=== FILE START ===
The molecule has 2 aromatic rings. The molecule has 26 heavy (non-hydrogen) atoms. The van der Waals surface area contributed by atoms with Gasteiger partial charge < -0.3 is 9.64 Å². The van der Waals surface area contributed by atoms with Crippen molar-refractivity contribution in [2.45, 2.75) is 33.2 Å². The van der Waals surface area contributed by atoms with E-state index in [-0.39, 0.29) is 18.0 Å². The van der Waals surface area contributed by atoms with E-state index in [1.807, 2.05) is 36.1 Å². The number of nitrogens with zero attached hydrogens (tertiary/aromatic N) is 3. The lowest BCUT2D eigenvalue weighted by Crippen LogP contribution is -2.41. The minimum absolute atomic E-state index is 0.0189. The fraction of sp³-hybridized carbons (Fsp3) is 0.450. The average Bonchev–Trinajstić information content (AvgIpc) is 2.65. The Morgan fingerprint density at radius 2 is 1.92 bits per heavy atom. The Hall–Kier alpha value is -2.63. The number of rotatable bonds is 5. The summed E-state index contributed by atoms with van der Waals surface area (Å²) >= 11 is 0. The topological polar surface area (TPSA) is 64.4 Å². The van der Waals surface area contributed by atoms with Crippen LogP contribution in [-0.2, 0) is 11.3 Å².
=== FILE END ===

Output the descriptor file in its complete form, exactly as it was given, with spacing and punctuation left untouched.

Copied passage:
The molecule has 2 aromatic rings. The molecule has 26 heavy (non-hydrogen) atoms. The van der Waals surface area contributed by atoms with Gasteiger partial charge < -0.3 is 9.64 Å². The van der Waals surface area contributed by atoms with Crippen molar-refractivity contribution in [2.45, 2.75) is 33.2 Å². The van der Waals surface area contributed by atoms with E-state index in [-0.39, 0.29) is 18.0 Å². The van der Waals surface area contributed by atoms with E-state index in [1.807, 2.05) is 36.1 Å². The number of nitrogens with zero attached hydrogens (tertiary/aromatic N) is 3. The lowest BCUT2D eigenvalue weighted by Crippen LogP contribution is -2.41. The minimum absolute atomic E-state index is 0.0189. The fraction of sp³-hybridized carbons (Fsp3) is 0.450. The average Bonchev–Trinajstić information content (AvgIpc) is 2.65. The Morgan fingerprint density at radius 2 is 1.92 bits per heavy atom. The Hall–Kier alpha value is -2.63. The number of rotatable bonds is 5. The summed E-state index contributed by atoms with van der Waals surface area (Å²) >= 11 is 0. The topological polar surface area (TPSA) is 64.4 Å². The van der Waals surface area contributed by atoms with Crippen LogP contribution in [-0.2, 0) is 11.3 Å².